Wind-Water invades Lungs? This is a syndrome in Chinese medicine. That means it describes a set of symptoms that is understood and can be treated by this 3000+ year old system of medicine.
However, it has to be said that if you develop this syndrome you probably won’t be thinking of visiting your friendly neighbourhood acupuncturist. You’ll be heading for the nearest Accident and Emergency department. Your family will be worried, rightly.
I therefore think this page won’t be read much by patients, except perhaps after the event. If you are a patient reading it, and not a student or practitioner of Chinese medicine, I apologise if it therefore seems a bit heavy on terminology, yin, yang and such.
These can develop fast.
From the perspective of Chinese medicine, Wind-Water invades Lungs occurs because of an invasion by Wind-Cold, with Dampness.
These are diagnosed as having invaded your Lungs, which is different from how Western medicine would diagnose it. Western medicine probably sees this as due to kidney insufficiency, and looks for a bug (virus or bacteria) to blame.
According to Chinese medicine, if there is any bug in the system, its importance is minimal, because Wind-Cold syndromes aren’t usually caused by bugs.
But if/when medics test your urine, they’ll find a bug, trust me! We’ve all got a few bugs down there, but if you’re healthy, the ‘bad’ bugs are held in check by good bugs.
Or perhaps the ‘bad’ bugs are holding the ‘good’ bugs in check! But according to Chinese medicine, bugs don’t constitute the main cause, although they could follow later as a secondary effect.
To make more sense of this, you need to read a bit about the Lungs in Chinese medicine, and what their functions are. An important part of what they do is to order the movement of fluids in your body, and to be in charge of the first line of defence against attack from outside, including your skin – like the walls of a castle.
When Wind-Cold with Dampness invades, it blocks the normal movements of the Lungs, and their control of the ‘water passages’. Consequently your skin accumulates water and you find it hard to breathe properly, causing breathlessness and a cough.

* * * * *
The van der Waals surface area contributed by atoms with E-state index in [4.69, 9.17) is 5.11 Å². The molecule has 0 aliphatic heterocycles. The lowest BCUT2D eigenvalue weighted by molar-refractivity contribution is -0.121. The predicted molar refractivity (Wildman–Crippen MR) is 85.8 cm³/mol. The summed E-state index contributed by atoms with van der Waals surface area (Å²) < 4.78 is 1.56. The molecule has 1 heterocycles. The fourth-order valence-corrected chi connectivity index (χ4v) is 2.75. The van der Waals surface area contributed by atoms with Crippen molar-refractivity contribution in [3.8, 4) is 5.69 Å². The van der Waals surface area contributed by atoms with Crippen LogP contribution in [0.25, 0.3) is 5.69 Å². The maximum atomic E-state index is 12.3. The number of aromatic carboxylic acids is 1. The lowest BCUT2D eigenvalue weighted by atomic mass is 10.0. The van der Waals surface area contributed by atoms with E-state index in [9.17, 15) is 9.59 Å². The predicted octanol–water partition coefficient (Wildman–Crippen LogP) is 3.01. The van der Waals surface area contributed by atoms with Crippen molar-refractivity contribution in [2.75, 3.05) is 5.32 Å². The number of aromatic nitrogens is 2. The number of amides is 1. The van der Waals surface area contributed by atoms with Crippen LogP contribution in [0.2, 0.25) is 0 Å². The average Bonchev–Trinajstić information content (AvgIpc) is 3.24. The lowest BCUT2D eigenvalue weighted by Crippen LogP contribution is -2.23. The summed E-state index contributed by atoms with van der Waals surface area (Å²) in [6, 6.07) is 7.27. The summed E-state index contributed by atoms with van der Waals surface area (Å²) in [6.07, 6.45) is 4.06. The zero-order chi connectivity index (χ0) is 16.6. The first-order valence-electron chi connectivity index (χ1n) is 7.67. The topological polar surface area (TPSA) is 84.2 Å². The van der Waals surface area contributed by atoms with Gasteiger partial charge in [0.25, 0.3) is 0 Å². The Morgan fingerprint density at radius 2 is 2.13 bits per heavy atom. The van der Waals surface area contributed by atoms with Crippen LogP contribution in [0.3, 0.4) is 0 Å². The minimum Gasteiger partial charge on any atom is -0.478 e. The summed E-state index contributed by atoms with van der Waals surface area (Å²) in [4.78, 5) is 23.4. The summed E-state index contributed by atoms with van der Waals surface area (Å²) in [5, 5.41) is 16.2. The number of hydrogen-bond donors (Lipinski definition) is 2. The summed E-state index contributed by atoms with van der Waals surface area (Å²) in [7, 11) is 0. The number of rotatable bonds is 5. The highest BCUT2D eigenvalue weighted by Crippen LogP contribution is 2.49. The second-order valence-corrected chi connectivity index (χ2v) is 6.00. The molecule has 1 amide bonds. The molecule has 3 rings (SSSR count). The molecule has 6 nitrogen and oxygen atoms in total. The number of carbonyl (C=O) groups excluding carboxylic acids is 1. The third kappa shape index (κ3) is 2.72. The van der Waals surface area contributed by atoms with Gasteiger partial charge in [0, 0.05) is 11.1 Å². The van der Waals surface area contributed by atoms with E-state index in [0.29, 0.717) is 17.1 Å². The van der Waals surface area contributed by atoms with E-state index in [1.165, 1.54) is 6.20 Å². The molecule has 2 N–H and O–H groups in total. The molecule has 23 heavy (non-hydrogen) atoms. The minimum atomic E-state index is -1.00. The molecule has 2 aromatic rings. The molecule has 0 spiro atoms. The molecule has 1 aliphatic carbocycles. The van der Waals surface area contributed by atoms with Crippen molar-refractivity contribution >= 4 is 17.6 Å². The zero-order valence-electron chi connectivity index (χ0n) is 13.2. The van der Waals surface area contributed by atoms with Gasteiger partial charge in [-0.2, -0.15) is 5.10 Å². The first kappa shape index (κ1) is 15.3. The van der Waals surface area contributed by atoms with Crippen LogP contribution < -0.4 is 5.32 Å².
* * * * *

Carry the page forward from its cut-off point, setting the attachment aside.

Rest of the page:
You may wonder why your face is the first place to accumulate swelling: that’s because another of the Lungs’ functions is to send things downwards. (You use this property of your lungs when, if stressed, you use deep breathing to calm yourself down.) When that fails, your face blocks up. You see this in another way when your nose blocks up during a cold and you get sinusitis, though this comes more with an invasion of Wind-Heat.
Had you been
So ask yourself, where did you go wrong?!
Wind-water invades Lungs is a syndrome in Chinese medicine, so Chinese medicine has ways to treat it. So does your Western medicine doctor, but I suggest you don’t try both paths at the same time. One might muddy the waters for the other.
However, do not delay in seeking whichever treatment you choose.
Why? – because if this syndrome Wind-Water Invades Lungs gets worse, it could start to adversely affect your kidneys, blocking them up too.
Containing water and Damp, Wind-Water invades Lungs is a very Yin pathogenic factor, and quickly exhausts your Yang resources, meaning your Kidney Yang and your Spleen Yang energies.
The ‘wind‘ part of the syndrome makes if fast-acting. Hence you need quick treatment.
Having your Lungs blocked up is one thing. Having your Kidneys blocked up too is bad news. The right treatment, early, prevents this.
In Chinese medicine, there are several powerful ways to do this:
If Wind-Water Invades Lungs develops fast, as it usually does, there won’t be time for you to do much except seek help.
However, reasoning from the fact that Wind-Water Invades Lungs is an invasion by strong mostly Yin forces, you may be able to help yourself by
Click to read about acupuncture points along the Lung channel.
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